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General Interviewing TipsIn any competition, from a spelling bee, to the sports arena, to a battlefield, the contest is largely won long before the engagement begins - in the research, preparation, training, and review, so that every contingency can be adequately covered. And your preparation for each interview is similar. You never know exactly what will happen, but by being ready, you can eliminate a lot of the uncertainty, and know how to react to different scenarios.
Successful interviews require careful preparation and that is the purpose of this review, to assist you in presenting yourself and your skills to your best advantage. Although you may have heard many of these recommendations before, consider the information carefully with the understanding that these proven techniques are presented to ensure your success.
Please be prepared to implement these suggestions.
First we are going to cover general pre interview preparation and interviewing skills that are applicable to all interviews. Information specific to a telephone interview, a on site interview, and the questions you should be ready to ask or answer are covered in more depth on seperate pages you will find by clicking the links.
Pre Interview Preparation
DO NOT under any circumstances ask any questions regarding salary or benefits. On some occasions interviewers have asked about current salary and expectations. Be honest about your current compensation (my base is__, my bonus is __, my next raise is expected__). In reference to you expectations your answer should be 'I expect to consider your best offer based on my education and experience, but right now tell me about ' and change the subject! We WILL drill this point over and OVER
This is VERY, VERY important. Many candidates do not realize the danger of focusing on dollars at this point. The purpose of the interview process is to determine whether the opportunity is the right one for you at this point in your career. Think of it as 'enlightened self-interest' or taking the John F. Kennedy approach to interviewing: 'Ask not what this company can do for you, ask what you can do for this company.' This way, you can present yourself as a loyal, hard-working, virtuous, and dedicated candidate, rather than as an opportunistic job-hopper who d prefer to live off the fat of the land
AQS can help resolve salary and benefit concerns. It is part of our function and AQS has found over the years that our client companies treat candidates very professionally. They find the candidate they are looking for and then negotiate the rest. After the offer is made we will be able to evaluate all aspects of the full compensation package. So, if the question regarding your expectation is posed change the subject.
DO NOT say any thing negative about your current or past employers. Remain focused on the positive reasons for change and the goals you are striving for.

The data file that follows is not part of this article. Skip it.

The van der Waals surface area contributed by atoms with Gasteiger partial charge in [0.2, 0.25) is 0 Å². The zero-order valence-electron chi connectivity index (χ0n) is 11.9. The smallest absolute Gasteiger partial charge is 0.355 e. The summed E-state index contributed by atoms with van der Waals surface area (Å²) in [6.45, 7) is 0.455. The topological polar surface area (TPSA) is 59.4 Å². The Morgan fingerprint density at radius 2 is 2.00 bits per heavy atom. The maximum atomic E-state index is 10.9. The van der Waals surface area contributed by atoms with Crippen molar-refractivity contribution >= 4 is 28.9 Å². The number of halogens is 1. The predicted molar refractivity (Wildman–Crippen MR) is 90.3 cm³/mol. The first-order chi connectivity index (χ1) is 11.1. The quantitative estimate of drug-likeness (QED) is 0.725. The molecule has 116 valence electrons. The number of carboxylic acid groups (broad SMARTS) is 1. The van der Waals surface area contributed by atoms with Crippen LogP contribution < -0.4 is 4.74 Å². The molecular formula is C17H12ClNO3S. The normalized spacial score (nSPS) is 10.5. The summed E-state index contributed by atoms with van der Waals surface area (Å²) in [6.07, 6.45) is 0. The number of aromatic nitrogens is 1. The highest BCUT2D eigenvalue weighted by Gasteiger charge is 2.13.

Fundamentals of a Successful InterviewTo a large degree, the success of your interview will depend on your ability to discover needs and empathize with the interviewer.
One very effective way you can do this is by utilizing active listening techniques asking questions that verify your understanding of what the interviewer has just told you, without editorializing, or expressing an opinion. By establishing empathy in this manner, you ll be in a better position to freely exchange ideas, and demonstrate your suitability for the job.
In addition to establishing empathy, there are four intangible fundamentals to a successful interview. These intangibles will influence the way your personality is perceived, and will affect the degree of rapport, or personal chemistry you ll share with the employer.
Both for your sake and the employer s, try not to leave an interview without exchanging fundamental information. The more you know about each other, the more potential you ll have for establishing rapport, and making an informed decision.
The Short and Long of ItMany of the interview questions will be presented in an open-ended format. There are two ways to answer: the short version and the long version. We always suggest to candidates that they say, 'Let me give you the short version. If we need to explore some aspect of my answer more fully, I d be happy to go into greater depth, and give you the long version.'
The reason you should respond this way is because it s often difficult to know what type of answer each question will need. A question like, 'What was your most difficult assignment?' might take anywhere from thirty seconds to thirty minutes to answer, depending on the detail you choose to give.
For request such as Tell be about yourself have a short 30 second synopsis (short version), or ask Where would you like me to start? This will allow the interviewer to give you some guidance on the key areas (s)he is interested in.
It is VERY IMPORTANT to always remember that the interviewer is the one who asked the question. So you should tailor your answer to what (s)he needs to know, without a lot of extraneous rambling or superfluous explanation. Why waste time and create a negative impression by giving a sermon when a short prayer would do just fine?
Other Points to remember: